Tuesday, 3 January 2012

Integrate C code within Java code using Java Native Interface in Ubuntu

Java and C are two of the most widely used high level programming languages today. As a result of which there is often a need to incorporate the two in a single application. Like say for example, we have some legacy code written in C or C++ and we want to use certain features of the powerful Java platform within our application without rewriting the legacy code in Java.

This is where JNI or Java Native Interface comes riding in from the darkness on a fine steed and helps save the day.

This post serves to illustrate how to write a simple HelloWorld application using JNI wherein a certain function written in C will be invoked from a Java driver class.

And oh, this is for the Linux user. So if you are on Windows you should be better off Googling the same issue.


Needless to say, your system should have Java installed. I do not wish to digress and explain installing Java on Linux, there are a host of tutorials that will help you with the same.

So first up, we write a tiny Java code, and then analyse it's anatomy to see how it's different from the usual Java code.


class HelloWorld {
private native void nprint();
public static void main(String[] args) {
new HelloWorld().nprint();

static {

It's a simple HelloWorld class with a few striking features.

  1. private native void nprint(); This statement is crucial here. What it does is, it declares a native method, nprint(). (hence the n in the beginning) What is a native method? A native method is one that is implemented in some other native language (in this case, it will be, in C)
  2. public static void main(String[] args)  - the usual driver method. It invokes the aforementioned method nprint()
  3. System.loadLibrary("HelloWorld") locates a native library corresponding to the name "HelloWorld" and loads the native library into the application. It shall be clearer as we progress.
Now we compile this class. So head over to your terminal and type

javac HelloWorld

Now we need to create a native header file that we can include in our C program. Doing that is simple. Another line in the terminal:

javah jni HelloWorld

Now if you do an ls -al, you shall see the original file that you've written, the HelloWorld.class file that was produced after compilation and HelloWorld.h - the header file that just got created.

If you check the contents of the header file, you'll see this line

JNIEXPORT void JNICALL Java_HelloWorld_nprint
  (JNIEnv *, jobject);

Java_HelloWorld_nprint(JNIEnv *, jobject) : This is the C method that we implement. All the fanciful names in the function name - forget them for the time being, and proceed with the task at hand.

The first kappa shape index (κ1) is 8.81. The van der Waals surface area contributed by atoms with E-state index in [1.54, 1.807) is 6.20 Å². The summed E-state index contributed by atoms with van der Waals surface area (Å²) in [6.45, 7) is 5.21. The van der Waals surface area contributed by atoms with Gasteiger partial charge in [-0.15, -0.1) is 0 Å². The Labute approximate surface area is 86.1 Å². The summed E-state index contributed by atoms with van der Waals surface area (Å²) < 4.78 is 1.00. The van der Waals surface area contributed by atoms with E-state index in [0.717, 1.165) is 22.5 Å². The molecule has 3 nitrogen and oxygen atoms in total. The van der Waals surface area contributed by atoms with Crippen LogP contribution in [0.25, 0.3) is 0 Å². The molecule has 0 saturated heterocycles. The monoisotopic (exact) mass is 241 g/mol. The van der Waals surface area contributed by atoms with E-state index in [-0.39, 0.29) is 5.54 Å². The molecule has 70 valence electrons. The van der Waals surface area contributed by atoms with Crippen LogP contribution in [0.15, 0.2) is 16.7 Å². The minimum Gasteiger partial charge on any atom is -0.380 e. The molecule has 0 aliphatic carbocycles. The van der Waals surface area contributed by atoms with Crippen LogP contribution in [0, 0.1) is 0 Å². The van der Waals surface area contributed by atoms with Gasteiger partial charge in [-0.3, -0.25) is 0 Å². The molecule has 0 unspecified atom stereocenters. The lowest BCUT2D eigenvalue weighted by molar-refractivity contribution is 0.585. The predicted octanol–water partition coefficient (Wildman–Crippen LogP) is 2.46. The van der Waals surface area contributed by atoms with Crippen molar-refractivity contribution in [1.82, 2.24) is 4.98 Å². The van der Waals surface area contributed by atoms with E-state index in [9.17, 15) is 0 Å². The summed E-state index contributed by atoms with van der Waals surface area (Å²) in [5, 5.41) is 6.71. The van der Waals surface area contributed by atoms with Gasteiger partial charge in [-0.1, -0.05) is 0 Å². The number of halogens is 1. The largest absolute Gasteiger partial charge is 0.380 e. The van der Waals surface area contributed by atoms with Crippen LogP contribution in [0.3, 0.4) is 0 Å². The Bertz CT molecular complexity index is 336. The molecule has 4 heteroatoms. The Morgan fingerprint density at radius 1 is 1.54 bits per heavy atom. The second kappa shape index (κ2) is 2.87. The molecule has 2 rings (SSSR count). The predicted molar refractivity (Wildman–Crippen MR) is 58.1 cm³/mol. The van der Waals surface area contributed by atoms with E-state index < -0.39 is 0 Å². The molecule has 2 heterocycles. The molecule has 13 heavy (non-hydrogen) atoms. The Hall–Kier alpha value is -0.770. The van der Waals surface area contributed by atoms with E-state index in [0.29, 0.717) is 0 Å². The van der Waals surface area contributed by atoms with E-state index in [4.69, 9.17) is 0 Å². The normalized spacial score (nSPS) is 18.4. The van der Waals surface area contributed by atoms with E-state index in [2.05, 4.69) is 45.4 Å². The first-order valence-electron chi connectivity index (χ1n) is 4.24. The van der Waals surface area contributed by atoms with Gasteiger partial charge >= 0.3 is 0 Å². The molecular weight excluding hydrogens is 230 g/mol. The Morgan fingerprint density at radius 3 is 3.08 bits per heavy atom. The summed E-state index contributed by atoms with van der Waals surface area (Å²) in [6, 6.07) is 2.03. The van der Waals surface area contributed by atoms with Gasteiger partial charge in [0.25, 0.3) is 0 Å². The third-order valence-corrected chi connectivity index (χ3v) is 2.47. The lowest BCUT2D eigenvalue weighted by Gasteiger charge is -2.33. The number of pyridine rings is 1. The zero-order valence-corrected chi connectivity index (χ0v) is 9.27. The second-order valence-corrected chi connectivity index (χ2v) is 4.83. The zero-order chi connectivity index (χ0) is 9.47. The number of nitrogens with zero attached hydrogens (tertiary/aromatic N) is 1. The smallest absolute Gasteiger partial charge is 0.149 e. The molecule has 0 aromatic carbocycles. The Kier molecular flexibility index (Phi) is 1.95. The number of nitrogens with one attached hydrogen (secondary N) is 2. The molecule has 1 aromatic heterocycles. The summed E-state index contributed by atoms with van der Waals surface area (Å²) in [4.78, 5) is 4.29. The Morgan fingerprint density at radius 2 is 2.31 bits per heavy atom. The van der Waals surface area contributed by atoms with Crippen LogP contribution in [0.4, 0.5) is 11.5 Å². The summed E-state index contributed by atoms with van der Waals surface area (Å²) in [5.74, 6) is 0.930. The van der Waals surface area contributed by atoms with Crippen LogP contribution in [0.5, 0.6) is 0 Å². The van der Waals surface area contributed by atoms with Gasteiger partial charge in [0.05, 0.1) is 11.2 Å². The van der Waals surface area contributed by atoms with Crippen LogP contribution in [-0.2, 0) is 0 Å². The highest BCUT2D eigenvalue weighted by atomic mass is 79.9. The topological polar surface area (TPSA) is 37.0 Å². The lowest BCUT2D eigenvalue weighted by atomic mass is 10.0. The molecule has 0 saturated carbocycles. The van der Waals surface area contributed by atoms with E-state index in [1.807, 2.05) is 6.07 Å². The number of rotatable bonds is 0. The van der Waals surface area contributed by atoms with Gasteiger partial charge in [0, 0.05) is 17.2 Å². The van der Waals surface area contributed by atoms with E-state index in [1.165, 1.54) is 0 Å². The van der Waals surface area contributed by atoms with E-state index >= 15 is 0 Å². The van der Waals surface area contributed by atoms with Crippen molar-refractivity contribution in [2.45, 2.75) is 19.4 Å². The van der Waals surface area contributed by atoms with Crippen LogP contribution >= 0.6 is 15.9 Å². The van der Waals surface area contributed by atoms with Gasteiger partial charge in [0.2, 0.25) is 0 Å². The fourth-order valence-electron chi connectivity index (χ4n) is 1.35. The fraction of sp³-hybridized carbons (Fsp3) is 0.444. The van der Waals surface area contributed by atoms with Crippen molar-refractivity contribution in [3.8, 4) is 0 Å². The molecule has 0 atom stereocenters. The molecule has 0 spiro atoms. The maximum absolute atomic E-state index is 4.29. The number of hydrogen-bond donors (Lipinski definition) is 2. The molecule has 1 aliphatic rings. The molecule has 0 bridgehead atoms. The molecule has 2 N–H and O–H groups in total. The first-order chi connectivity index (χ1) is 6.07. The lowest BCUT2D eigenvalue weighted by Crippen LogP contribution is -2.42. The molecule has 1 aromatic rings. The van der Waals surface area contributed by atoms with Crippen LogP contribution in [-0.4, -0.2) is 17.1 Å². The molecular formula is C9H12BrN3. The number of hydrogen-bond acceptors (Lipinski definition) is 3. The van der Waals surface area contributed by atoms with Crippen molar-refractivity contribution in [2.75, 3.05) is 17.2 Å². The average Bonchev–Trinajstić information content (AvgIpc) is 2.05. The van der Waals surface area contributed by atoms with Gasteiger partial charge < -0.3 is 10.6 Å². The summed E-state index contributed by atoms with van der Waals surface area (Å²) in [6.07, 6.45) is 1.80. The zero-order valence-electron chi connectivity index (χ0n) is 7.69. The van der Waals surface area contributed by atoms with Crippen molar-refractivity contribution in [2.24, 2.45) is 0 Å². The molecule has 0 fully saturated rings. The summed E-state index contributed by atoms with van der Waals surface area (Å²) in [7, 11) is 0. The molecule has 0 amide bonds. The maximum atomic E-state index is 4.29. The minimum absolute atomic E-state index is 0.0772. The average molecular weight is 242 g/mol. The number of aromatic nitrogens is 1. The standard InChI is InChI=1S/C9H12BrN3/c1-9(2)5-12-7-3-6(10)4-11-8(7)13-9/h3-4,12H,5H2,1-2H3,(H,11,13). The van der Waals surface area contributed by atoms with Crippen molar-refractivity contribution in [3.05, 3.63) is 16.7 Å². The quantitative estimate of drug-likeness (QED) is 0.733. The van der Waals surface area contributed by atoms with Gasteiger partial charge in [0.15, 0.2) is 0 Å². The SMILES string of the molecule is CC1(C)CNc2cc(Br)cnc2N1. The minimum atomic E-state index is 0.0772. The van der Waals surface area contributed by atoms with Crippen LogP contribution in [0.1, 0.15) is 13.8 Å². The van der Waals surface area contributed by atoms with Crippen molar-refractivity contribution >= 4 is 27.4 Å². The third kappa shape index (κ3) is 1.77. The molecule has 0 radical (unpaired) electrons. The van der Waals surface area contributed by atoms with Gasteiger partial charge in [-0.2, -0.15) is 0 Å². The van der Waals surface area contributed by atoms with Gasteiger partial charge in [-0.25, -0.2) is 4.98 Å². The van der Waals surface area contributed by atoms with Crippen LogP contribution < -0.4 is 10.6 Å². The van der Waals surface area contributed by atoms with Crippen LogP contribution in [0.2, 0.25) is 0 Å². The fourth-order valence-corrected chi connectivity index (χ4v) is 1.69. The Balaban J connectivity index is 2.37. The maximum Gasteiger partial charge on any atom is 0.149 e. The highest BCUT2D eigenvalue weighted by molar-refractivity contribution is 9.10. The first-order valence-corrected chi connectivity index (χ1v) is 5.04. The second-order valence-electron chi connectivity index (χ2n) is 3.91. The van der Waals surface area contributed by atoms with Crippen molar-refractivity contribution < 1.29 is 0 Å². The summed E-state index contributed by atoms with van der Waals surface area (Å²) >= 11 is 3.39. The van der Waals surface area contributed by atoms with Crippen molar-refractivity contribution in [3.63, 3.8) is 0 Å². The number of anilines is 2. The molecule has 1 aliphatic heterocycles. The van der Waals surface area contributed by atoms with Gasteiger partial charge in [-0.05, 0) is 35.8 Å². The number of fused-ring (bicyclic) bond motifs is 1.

Also, this is important. The header file is system generated. So DO NOT EDIT it. Right, with that caution in mind, we move to the remaining part.

Now we write the native code in C.

#include jni.h
#include stdio.h
#include "HelloWorld.h"
Java_HelloWorld_nprint(JNIEnv *env, jobject obj) {
printf("Hello JNI World!\n");

Do not blindly copy this code! Thanks to Blogger's adeptness at parsing everything within angular brackets as html and not displaying the same I have been unable to include the header files in their proper syntax. Simply enclose jni.h and stdio.h within angular brackers and we're done.

Also notice that the function that we've written is the same function whose prototype we saw in the header file. This function isn't difficult to comprehend - save for the high sounding names, but let us leave that there.

Now we need to compile the C code and create a native library . We shall use our favourite compiler and all it takes is a single line in the terminal.

gcc -I/usr/lib/jvm/java-6-openjdk/include  -o -shared HelloWorld.c

This command compiles HelloWorld.c and also creates a native library called libHelloWorld. You will find the newly created library file within your current working folder.

Now we are all set to run our Java program. There is however one thing we need to take care of. We need to define the native library directory path. To do that we run the following two commands.


(This is because the native shared library is contained within the current folder ( . ) )
and then


That is it. Now we are all set to run our first JNI program.

 java -Djava.library.path=. HelloWorld

If all goes well, you'll see the output.

Hello JNI World!

There you go. Your first working JNI program!

To sum up, here's a screenshot from my terminal, that shows the sequence of shell commands (click for bigger picture).

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